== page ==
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David Cameron News Round Up: Bitterness, Spite And Envy

by | 12th, May 2010

DAVID Cameron is the Prime Minister. And Britain rejoices. No not because Dave is in but because Peter Mandelson and Alastair Campbell are out. And because the news media had not idea about anything during the election – hyping the importance of their TV debates which turned out to be an utter waste of time – let’s see what they have to say about things now:

In Pictures: David Cameron Becomes Prime Minister To Queen’s Delight

Simon Heffer:

In all the debate about who lost the election, let us be reckless and predict who is going to lose the next one: the Liberal Democrats. The absurdity of this party has long been clear to many of us. It is an almost impossible coalition, as a body composed of people of such a particular temper must always be. It split over Ireland in 1886. In 1918, it split between Asquithian and Lloyd George Liberals. It even had a little split in the late 1980s, when a few militant beardies went off and separated themselves from the party that became the Liberal Democrats. We genuine Gladstonians start to despair of it.

Sexy politicians

Kevin Maguire is bitter:

Once Cameron and his useful idiot Clegg start slashing services, the Brown years will acquire a rosier glow.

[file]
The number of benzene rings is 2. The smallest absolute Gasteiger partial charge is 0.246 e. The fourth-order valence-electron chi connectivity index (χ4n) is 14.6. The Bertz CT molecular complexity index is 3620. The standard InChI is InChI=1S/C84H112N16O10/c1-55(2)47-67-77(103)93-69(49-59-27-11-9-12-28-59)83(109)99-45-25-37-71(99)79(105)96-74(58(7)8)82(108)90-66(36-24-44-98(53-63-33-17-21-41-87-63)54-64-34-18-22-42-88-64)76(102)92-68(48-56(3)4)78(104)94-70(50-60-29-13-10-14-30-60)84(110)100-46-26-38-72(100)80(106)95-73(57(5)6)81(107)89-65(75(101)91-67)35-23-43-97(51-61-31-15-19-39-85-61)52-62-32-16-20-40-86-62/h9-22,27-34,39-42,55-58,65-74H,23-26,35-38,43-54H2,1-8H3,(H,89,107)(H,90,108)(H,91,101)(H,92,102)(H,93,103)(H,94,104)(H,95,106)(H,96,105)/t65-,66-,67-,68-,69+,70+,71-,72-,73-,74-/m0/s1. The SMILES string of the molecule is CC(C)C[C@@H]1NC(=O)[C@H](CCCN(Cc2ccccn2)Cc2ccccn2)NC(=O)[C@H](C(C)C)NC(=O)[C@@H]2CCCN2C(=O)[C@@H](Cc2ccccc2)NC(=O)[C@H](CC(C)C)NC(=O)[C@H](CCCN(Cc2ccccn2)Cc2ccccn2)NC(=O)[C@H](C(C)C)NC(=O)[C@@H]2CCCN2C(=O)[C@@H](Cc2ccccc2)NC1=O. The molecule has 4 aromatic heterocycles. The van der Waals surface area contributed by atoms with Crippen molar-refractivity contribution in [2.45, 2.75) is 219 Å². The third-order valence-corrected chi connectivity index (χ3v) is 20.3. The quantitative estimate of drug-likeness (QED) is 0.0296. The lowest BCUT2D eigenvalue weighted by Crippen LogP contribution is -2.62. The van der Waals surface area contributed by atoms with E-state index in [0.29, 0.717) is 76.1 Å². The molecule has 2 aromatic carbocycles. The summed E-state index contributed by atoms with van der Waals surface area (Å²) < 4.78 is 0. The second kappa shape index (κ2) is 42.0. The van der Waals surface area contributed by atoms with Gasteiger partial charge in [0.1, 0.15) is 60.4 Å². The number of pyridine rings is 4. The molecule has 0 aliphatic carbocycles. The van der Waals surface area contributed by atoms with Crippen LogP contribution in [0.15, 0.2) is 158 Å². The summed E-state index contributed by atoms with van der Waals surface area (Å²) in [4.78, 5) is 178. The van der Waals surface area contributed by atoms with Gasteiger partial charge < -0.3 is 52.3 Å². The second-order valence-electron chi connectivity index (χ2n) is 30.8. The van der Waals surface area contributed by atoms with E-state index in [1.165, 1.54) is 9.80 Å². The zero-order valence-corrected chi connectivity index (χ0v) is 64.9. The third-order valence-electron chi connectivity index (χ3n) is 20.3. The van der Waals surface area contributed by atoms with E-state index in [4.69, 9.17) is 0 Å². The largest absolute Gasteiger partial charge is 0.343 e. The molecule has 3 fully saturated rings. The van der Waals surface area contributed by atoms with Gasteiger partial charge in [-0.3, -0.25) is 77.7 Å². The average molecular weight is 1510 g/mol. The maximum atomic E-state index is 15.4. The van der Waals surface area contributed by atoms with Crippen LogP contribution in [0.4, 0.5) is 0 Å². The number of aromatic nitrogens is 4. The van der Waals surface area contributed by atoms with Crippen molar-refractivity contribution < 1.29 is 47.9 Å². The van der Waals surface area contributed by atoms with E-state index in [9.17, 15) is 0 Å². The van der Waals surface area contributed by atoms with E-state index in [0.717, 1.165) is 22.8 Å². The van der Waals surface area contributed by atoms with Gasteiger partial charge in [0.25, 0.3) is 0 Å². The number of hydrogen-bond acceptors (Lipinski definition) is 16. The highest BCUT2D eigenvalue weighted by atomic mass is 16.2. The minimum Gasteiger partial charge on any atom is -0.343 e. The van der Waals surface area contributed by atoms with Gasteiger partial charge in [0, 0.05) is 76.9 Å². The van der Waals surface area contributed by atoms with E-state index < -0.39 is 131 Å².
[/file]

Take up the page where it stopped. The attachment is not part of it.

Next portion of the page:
Everything from tax credits to rebuilt schools and children’s centres to new hospitals and winter fuel allowances owe something to Brown.

And what Gord giveth, Dave and Nick will taketh away.

The Lib Dems will never be forgiven for missing a chance to forge a consensus with Labour.

Clegg’s a clever bloke so wasn’t duped. The Lib Dem leader’s judgement failed him.

FIGHT: Adam Boulton (Sky News) v Alastair Campbell (Labour)

Trevor Kavanagh:

Nobody can deny that, after 13 years of Labour, all faith in our elected – and unelected – leaders has been shot to pieces.

Not only have we lost trust in our politicians but, after the double dealing of recent days, they have lost trust in each other.

Instead of the Rolls-Royce economy they inherited, Labour have left a colossal mountain of public debt and vast caves of hidden borrowing.

When Tony Blair walked into Number Ten in 1997, he found a bottle of champagne and a handwritten note from John Major wishing him luck.

When Mr Cameron stepped into Downing Street last night, he found the cupboards bare.